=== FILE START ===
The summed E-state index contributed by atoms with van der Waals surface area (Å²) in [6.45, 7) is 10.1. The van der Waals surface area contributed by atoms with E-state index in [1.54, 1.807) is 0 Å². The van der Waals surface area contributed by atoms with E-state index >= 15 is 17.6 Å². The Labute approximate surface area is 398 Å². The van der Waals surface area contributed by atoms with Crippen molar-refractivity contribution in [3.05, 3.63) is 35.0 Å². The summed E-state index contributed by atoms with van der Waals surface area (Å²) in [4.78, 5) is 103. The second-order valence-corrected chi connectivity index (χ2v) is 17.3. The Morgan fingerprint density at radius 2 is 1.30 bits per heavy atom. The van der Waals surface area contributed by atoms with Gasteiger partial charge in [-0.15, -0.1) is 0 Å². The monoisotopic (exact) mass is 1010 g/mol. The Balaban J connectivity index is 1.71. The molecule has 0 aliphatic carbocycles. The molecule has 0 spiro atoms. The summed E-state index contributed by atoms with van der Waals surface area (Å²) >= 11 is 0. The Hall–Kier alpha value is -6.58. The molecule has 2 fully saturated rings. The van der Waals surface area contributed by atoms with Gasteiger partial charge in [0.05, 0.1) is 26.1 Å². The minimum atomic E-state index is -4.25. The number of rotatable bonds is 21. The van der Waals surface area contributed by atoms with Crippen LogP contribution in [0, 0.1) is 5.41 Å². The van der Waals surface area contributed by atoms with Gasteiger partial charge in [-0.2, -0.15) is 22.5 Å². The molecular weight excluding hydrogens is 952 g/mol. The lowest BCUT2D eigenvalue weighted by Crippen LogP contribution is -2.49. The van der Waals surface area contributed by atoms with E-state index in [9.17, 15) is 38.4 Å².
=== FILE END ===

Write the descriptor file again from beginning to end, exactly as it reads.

The summed E-state index contributed by atoms with van der Waals surface area (Å²) in [6.45, 7) is 10.1. The van der Waals surface area contributed by atoms with E-state index in [1.54, 1.807) is 0 Å². The van der Waals surface area contributed by atoms with E-state index >= 15 is 17.6 Å². The Labute approximate surface area is 398 Å². The van der Waals surface area contributed by atoms with Crippen molar-refractivity contribution in [3.05, 3.63) is 35.0 Å². The summed E-state index contributed by atoms with van der Waals surface area (Å²) in [4.78, 5) is 103. The second-order valence-corrected chi connectivity index (χ2v) is 17.3. The Morgan fingerprint density at radius 2 is 1.30 bits per heavy atom. The van der Waals surface area contributed by atoms with Gasteiger partial charge in [-0.15, -0.1) is 0 Å². The monoisotopic (exact) mass is 1010 g/mol. The Balaban J connectivity index is 1.71. The molecule has 0 aliphatic carbocycles. The molecule has 0 spiro atoms. The summed E-state index contributed by atoms with van der Waals surface area (Å²) >= 11 is 0. The Hall–Kier alpha value is -6.58. The molecule has 2 fully saturated rings. The van der Waals surface area contributed by atoms with Gasteiger partial charge in [0.05, 0.1) is 26.1 Å². The minimum atomic E-state index is -4.25. The number of rotatable bonds is 21. The van der Waals surface area contributed by atoms with Crippen LogP contribution in [0, 0.1) is 5.41 Å². The van der Waals surface area contributed by atoms with Gasteiger partial charge in [-0.2, -0.15) is 22.5 Å². The molecular weight excluding hydrogens is 952 g/mol. The lowest BCUT2D eigenvalue weighted by Crippen LogP contribution is -2.49. The van der Waals surface area contributed by atoms with E-state index in [9.17, 15) is 38.4 Å².